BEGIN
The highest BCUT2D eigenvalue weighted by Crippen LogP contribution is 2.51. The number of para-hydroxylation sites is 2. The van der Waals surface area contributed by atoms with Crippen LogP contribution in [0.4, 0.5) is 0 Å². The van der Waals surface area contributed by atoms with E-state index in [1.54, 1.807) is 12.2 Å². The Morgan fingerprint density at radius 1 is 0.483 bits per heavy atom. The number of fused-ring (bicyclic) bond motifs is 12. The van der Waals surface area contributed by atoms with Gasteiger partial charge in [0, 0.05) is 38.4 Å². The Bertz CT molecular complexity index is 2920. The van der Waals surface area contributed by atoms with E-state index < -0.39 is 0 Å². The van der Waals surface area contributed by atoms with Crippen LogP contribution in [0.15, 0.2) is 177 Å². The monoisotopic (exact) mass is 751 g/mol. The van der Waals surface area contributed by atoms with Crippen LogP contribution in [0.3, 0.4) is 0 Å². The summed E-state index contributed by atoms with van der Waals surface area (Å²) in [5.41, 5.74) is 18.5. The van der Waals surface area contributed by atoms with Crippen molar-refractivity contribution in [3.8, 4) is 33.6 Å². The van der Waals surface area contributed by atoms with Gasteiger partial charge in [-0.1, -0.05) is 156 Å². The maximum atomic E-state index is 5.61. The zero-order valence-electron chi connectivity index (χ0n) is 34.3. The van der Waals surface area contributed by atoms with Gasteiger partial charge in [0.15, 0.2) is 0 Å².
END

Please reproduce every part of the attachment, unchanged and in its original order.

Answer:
The highest BCUT2D eigenvalue weighted by Crippen LogP contribution is 2.51. The number of para-hydroxylation sites is 2. The van der Waals surface area contributed by atoms with Crippen LogP contribution in [0.4, 0.5) is 0 Å². The van der Waals surface area contributed by atoms with E-state index in [1.54, 1.807) is 12.2 Å². The Morgan fingerprint density at radius 1 is 0.483 bits per heavy atom. The number of fused-ring (bicyclic) bond motifs is 12. The van der Waals surface area contributed by atoms with Gasteiger partial charge in [0, 0.05) is 38.4 Å². The Bertz CT molecular complexity index is 2920. The van der Waals surface area contributed by atoms with E-state index < -0.39 is 0 Å². The van der Waals surface area contributed by atoms with Crippen LogP contribution in [0.15, 0.2) is 177 Å². The monoisotopic (exact) mass is 751 g/mol. The van der Waals surface area contributed by atoms with Crippen LogP contribution in [0.3, 0.4) is 0 Å². The summed E-state index contributed by atoms with van der Waals surface area (Å²) in [5.41, 5.74) is 18.5. The van der Waals surface area contributed by atoms with Crippen molar-refractivity contribution in [3.8, 4) is 33.6 Å². The van der Waals surface area contributed by atoms with Gasteiger partial charge in [-0.1, -0.05) is 156 Å². The maximum atomic E-state index is 5.61. The zero-order valence-electron chi connectivity index (χ0n) is 34.3. The van der Waals surface area contributed by atoms with Gasteiger partial charge in [0.15, 0.2) is 0 Å².